Video: Scientist on LSD Interrupts Woman’s Tryst With Dolphin
A new documentary about Dr. John Lilly's famous talking-dolphins experiments reveals a tragic love story and a scientist who goes psychedelic.
Call it Romeo and Juliet in the psychedelic age.
Romeo was a frisky young dolphin named Peter. Juliet was a curious young woman named Margaret. They fell in love and lived together in a house filled with water on an island in the sun until a mad scientist on LSD came between them.
Margaret Howe Lovatt is 97 but she remembers every detail as if it happened yesterday. (Christopher Riley‘s documentary The Girl Who Talked to Dolphins will air on BBC Four on June 17 at 9 pm.) She met Peter in the dolphin laboratory of Dr. John Lilly in the Caribbean. Lilly was a US neuroscientist who, after discovering that dolphins communicate with one another through a sophisticated system of sounds they make through their blow holes, was attempting to teach them the English language in order to establish human-dolphin communication. It was 1963 and the dawning of the Age of Aquarius.
“There were three dolphins,” Lovatt told the Guardian. “Peter, Pamela and Sissy. Sissy was the biggest. Pushy, loud, she sort of ran the show. Pamela was very shy and fearful. And Peter was a young guy. He was sexually coming of age and a bit naughty.”
Lovatt was in her early 20s and game for anything. She joined Lilly’s team at Dolphin House, spending her days putting Peter, Pamela and Sissy through their daily lessons, noting their progress or lack thereof, recording the data for scientific purposes and otherwise petting, playing and splashing about with them. The Guardian reports:
Audio recordings of Lovatt’s progress, meticulously archived on quarter-inch tapes at the time, capture the energy that Lovatt brought to the experiment—doggedly documenting Peter’s progress with her twice-daily lessons and repeatedly encouraging him to greet her with the phrase ‘Hello Margaret’. “‘M’ was very difficult,” she remembers. “My name. Hello ‘M’argaret. I worked on the ‘M’ sound and he eventually rolled over to bubble it through the water. That ‘M’, he worked on so hard.”
She soon concluded that the communication gap between the two species was too wide to bridge with a mere eight-hour day. “Every night we would all get in our cars and pull the garage door down and drive away,” she says. “And I thought, ‘Well there’s this big brain floating around all night.’ It amazed me that everybody kept leaving and I just thought it was wrong.”
The state-of-the-art facility was converted into a “domestic dolphinarium,” with waterproof rooms for Lovatt filled with three feet of water and furniture suspended from the ceiling. Now she could carry Peter from the large tank he shared with Pamela and Sissy on the ground level to her upstairs place.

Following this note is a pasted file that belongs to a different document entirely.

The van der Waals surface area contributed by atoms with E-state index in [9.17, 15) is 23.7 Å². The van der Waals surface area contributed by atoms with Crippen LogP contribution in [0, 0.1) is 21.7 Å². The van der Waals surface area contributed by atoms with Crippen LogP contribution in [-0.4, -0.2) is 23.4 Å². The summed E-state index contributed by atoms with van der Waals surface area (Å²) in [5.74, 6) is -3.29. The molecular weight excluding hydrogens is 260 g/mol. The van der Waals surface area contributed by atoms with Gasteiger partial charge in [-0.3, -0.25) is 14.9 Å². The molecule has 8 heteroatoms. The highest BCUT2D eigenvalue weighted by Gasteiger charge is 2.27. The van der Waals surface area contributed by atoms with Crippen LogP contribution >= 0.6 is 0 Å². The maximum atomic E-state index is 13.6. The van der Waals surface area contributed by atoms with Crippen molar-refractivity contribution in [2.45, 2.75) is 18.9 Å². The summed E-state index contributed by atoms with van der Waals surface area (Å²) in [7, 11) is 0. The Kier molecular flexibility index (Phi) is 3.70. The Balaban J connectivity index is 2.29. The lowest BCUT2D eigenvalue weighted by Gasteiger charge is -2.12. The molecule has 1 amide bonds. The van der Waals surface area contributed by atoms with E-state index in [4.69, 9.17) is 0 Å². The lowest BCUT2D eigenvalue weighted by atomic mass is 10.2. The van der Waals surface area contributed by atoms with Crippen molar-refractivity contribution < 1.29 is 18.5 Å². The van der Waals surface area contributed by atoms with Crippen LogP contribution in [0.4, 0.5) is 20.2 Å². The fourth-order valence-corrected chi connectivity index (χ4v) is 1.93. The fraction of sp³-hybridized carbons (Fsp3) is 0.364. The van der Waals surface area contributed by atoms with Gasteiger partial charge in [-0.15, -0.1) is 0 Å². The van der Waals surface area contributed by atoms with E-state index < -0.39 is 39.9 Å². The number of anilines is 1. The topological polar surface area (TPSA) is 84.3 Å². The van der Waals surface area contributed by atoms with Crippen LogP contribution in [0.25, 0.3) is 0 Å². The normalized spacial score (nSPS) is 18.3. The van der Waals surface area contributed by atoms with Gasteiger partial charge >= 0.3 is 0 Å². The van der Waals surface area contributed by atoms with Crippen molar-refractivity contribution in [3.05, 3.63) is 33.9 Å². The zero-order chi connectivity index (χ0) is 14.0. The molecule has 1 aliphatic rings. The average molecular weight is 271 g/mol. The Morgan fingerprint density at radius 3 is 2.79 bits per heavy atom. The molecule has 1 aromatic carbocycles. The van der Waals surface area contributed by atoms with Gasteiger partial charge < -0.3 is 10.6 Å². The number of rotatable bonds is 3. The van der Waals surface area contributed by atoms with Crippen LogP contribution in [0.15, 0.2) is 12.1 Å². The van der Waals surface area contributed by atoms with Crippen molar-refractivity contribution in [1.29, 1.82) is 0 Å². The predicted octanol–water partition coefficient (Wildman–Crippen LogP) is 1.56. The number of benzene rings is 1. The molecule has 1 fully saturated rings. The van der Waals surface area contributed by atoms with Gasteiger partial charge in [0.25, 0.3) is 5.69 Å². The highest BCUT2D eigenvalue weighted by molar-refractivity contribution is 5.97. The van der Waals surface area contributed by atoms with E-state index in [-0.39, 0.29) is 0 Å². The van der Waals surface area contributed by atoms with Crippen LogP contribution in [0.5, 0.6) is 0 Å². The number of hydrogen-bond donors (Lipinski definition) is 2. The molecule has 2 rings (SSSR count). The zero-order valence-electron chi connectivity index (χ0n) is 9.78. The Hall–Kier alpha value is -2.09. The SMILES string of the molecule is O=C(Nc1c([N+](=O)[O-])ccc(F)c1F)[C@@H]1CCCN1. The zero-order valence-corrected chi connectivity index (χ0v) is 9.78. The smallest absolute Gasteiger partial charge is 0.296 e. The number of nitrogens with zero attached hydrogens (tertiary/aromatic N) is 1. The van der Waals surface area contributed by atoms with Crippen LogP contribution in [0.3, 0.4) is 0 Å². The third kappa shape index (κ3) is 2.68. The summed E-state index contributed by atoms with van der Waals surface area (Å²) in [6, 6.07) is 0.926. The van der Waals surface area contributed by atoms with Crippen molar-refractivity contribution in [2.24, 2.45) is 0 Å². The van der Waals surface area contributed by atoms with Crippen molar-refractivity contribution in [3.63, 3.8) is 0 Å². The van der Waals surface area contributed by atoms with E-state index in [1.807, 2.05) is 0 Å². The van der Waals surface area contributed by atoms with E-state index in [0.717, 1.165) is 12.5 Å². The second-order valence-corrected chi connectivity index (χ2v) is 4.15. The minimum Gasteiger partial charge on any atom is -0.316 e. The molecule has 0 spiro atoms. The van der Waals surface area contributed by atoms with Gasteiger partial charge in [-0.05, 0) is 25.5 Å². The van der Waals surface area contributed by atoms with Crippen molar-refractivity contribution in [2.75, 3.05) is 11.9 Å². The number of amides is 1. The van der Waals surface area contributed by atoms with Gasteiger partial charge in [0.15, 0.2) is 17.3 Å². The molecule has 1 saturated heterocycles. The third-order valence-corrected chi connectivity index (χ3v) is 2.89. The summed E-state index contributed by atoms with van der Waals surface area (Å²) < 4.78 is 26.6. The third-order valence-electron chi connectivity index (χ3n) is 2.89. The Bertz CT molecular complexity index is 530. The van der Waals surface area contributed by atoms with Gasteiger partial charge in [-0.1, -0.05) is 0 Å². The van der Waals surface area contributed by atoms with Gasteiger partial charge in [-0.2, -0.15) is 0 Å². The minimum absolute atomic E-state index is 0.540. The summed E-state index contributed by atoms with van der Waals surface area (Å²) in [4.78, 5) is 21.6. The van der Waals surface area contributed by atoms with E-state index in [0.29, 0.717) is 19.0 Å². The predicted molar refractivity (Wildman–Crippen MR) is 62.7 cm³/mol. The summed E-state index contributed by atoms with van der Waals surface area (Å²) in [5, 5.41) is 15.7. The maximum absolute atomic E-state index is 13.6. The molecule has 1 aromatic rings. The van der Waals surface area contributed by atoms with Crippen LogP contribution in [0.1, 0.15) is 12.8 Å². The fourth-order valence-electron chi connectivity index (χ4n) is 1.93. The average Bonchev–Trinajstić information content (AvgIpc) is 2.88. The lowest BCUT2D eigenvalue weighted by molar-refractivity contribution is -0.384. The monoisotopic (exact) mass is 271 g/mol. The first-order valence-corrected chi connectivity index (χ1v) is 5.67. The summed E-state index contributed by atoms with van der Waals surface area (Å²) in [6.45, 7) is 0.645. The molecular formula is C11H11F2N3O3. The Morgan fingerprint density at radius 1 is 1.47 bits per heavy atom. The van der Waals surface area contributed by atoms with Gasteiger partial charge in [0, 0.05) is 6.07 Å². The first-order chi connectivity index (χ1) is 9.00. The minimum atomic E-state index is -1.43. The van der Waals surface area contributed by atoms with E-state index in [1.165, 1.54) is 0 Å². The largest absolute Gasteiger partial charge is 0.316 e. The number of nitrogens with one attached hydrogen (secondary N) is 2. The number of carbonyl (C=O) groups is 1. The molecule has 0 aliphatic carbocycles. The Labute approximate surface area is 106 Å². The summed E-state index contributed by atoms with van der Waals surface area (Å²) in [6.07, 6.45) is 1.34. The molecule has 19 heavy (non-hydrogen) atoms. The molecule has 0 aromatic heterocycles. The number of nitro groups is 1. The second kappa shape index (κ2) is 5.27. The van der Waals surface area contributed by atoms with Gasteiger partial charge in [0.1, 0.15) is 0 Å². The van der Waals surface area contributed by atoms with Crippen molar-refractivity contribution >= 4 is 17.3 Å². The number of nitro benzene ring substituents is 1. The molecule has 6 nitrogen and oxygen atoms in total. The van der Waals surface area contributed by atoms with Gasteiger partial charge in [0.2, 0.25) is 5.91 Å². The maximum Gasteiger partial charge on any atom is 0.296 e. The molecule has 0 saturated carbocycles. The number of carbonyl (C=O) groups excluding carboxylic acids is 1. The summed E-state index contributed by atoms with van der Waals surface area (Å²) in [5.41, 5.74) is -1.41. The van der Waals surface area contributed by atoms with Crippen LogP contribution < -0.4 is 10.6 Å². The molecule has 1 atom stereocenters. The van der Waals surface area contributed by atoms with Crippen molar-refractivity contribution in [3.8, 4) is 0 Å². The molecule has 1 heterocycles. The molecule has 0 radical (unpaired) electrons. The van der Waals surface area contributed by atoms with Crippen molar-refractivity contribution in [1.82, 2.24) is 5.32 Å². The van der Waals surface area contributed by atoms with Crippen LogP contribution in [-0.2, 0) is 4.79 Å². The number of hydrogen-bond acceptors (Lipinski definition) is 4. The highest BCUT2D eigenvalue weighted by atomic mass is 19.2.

Being a hot-blooded mammal despite his cool marine exterior, Peter put the moves on Lovatt and events took their natural course. “I allowed that,” she recalls. “It wasn’t sexual on my part. Sensuous perhaps. It seemed to me that it made the bond closer. Not because of the sexual activity, but because of the lack of having to keep breaking. And that’s really all it was. I was there to get to know Peter. That was part of Peter.”
Then history—in the form of the Sixties—intruded on their paradise. Lilly, whose 1961 book Man and Dolphin became a best-seller and the basis for the 1963 movie Flipper, was introduced to LSD on a visit to Flipper’s producer in Hollywood. Given his visionary if monomaniacal bent, Lilly took to acid like a fish to water.
Back at Dolphin House, the neuroscientist traded his white lab coat for tie-dye and paisley and set about revising his quest for human-dolphin communication to include mutual mind expansion. But when he wanted to inject the drug into Peter—Dolphins on acid!?! How cool!—Lovatt put her foot down. Animal abuse was not on her list of turn-ons.
As so often happens when man meets hallucinogen, Lilly quickly lost interest in the tedium of science, language, time, space and other people, human and non-human alike. Things fell apart. He abandoned his dolphin experiments. He lost his island lab.
The progress, for lack of a better word, that Margaret and Peter had made together came to a brutally abrupt end. “For Lilly, it didn’t have the zing to it that LSD did at that time,” she recalls. “And in the end the zing won.”
And love lost. What happened next is too sad for summary. Read it here.
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